Piobaireachd (Open) – 1. Donald MacPherson (Queen Anne’s Lament);2. John Garroway (Clan Ranald’s Salute). 3. Pipe Major John MacLellan (The Stewart’s White Banner);4. Pipe Major John MacDonald (The Old Men of the Shells).
Marches (6/8) – 1. Pipe Major John MacLellan (72nd’s Farewell to Edinburgh);2. Pipe Major Donald MacLean (The Maids of Kintail);3. Pipe Major J. Wilson (MacColl’s Farewell to the Scottish Horse).
March, Strathspey and Reel (Former Winners). 1. Pipe Major John A. MacLellan (Seaforth Highlanders, Edinburgh); 2. John Wilson, Edinburgh; 3. Pipe Major R. MacCallum (Strachur).
Marches (The Argyllshire Gathering Silver Medal and cash prizes) – 1. Seumas MacNeill, Glasgow (The 74th’s Farewell to Edinburgh);2. Pipe Major J. M. MacKenzie, 8th A. & S.H., (The Ross-shire Volunteers); 3. Donald MacPherson, Partick (Abercairney Highlanders);4. John MacFadyen, Glasgow; 5. Roderick Morrison, Cambuslang.
Strathspeys and Reels – 1. John Garroway (City of Glasgow Police); 2. R. Henderson (Dundee); 3. Donald MacPherson; 4. Pipe Sergeant Charles D. Scott (City of Glasgow Police); 5. Peter C. MacCallum (Campbeltown).
Marches (Local) – 1.  John MacCallum (Fort William); 2. Ronald Lawrie (Oban); 3. Hector MacFadyen (Pennyghael, Isle of Mull).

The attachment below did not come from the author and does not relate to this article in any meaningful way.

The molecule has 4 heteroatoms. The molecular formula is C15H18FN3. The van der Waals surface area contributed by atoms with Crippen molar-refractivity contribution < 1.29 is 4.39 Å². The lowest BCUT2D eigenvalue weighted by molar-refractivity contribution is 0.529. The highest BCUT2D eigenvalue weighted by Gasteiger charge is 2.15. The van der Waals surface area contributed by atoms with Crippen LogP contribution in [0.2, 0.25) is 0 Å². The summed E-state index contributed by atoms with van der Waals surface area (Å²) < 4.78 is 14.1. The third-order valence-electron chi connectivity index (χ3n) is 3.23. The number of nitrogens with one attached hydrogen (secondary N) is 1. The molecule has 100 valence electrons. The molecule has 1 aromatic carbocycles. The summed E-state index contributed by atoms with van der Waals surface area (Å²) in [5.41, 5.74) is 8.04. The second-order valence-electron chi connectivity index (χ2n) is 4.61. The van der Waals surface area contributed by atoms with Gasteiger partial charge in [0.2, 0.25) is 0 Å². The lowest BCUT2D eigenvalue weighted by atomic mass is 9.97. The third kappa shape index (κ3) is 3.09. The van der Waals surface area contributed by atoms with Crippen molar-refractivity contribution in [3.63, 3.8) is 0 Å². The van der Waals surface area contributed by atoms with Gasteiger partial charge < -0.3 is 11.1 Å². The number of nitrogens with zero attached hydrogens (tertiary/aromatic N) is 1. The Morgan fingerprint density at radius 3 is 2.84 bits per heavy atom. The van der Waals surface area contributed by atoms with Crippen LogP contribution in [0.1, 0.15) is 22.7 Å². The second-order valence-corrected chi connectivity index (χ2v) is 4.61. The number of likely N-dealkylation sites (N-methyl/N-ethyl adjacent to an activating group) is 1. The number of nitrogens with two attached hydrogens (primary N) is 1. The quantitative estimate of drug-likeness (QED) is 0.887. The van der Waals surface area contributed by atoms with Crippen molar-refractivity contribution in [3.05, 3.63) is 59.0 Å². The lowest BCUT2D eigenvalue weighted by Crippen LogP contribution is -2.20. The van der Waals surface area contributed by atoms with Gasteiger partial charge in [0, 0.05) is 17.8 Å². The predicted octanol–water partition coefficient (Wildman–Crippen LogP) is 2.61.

Strathspeys and Reels (Local) – 1. Ronald Lawrie; 2. Hector MacFadyen; 3. Ewen Lawrie, (Oban).

Donald MacPherson photographed in 1971 when he was the Chief Instructor at the College of Piping.

Donald MacPherson was born in Glasgow in 1922. His father, Iain, a previous competitor at the Argyllshire Gathering, was his only teacher. Before the Second World War, Donald competed as an amateur and won many prizes. Donald served with the RAF during the war and trained as a navigator. During service in Italy he suffered an accidental injury to his left arm, leaving him with permanent damage. Despite this disability he was able to play again although he always had to have his pipe bag made to a special shape to accommodate the limited range of movement in his left arm.